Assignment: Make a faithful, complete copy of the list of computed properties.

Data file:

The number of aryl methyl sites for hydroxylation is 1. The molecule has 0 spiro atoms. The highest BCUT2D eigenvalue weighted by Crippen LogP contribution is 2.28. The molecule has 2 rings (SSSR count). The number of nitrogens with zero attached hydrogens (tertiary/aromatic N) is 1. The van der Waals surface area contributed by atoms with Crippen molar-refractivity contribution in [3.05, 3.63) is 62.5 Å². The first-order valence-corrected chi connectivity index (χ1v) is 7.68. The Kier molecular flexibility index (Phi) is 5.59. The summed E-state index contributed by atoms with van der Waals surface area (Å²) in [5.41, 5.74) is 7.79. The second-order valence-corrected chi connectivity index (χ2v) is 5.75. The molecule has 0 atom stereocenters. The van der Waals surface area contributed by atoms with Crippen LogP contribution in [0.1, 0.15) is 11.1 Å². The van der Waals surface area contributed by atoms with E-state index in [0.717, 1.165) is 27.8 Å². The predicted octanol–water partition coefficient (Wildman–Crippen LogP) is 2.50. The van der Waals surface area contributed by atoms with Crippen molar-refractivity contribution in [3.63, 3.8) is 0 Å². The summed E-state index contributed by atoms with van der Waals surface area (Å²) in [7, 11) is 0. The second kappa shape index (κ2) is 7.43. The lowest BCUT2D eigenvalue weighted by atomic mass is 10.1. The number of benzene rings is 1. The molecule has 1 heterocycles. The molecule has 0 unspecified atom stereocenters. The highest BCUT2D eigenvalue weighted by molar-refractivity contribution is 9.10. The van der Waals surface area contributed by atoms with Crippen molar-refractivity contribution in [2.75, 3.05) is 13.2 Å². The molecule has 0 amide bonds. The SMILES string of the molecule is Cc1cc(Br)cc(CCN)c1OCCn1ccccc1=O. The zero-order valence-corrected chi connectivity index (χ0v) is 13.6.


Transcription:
The number of aryl methyl sites for hydroxylation is 1. The molecule has 0 spiro atoms. The highest BCUT2D eigenvalue weighted by Crippen LogP contribution is 2.28. The molecule has 2 rings (SSSR count). The number of nitrogens with zero attached hydrogens (tertiary/aromatic N) is 1. The van der Waals surface area contributed by atoms with Crippen molar-refractivity contribution in [3.05, 3.63) is 62.5 Å². The first-order valence-corrected chi connectivity index (χ1v) is 7.68. The Kier molecular flexibility index (Phi) is 5.59. The summed E-state index contributed by atoms with van der Waals surface area (Å²) in [5.41, 5.74) is 7.79. The second-order valence-corrected chi connectivity index (χ2v) is 5.75. The molecule has 0 atom stereocenters. The van der Waals surface area contributed by atoms with Crippen LogP contribution in [0.1, 0.15) is 11.1 Å². The van der Waals surface area contributed by atoms with E-state index in [0.717, 1.165) is 27.8 Å². The predicted octanol–water partition coefficient (Wildman–Crippen LogP) is 2.50. The van der Waals surface area contributed by atoms with Crippen molar-refractivity contribution in [3.63, 3.8) is 0 Å². The summed E-state index contributed by atoms with van der Waals surface area (Å²) in [7, 11) is 0. The second kappa shape index (κ2) is 7.43. The lowest BCUT2D eigenvalue weighted by atomic mass is 10.1. The number of benzene rings is 1. The molecule has 1 heterocycles. The molecule has 0 unspecified atom stereocenters. The highest BCUT2D eigenvalue weighted by molar-refractivity contribution is 9.10. The van der Waals surface area contributed by atoms with Crippen molar-refractivity contribution in [2.75, 3.05) is 13.2 Å². The molecule has 0 amide bonds. The SMILES string of the molecule is Cc1cc(Br)cc(CCN)c1OCCn1ccccc1=O. The zero-order valence-corrected chi connectivity index (χ0v) is 13.6.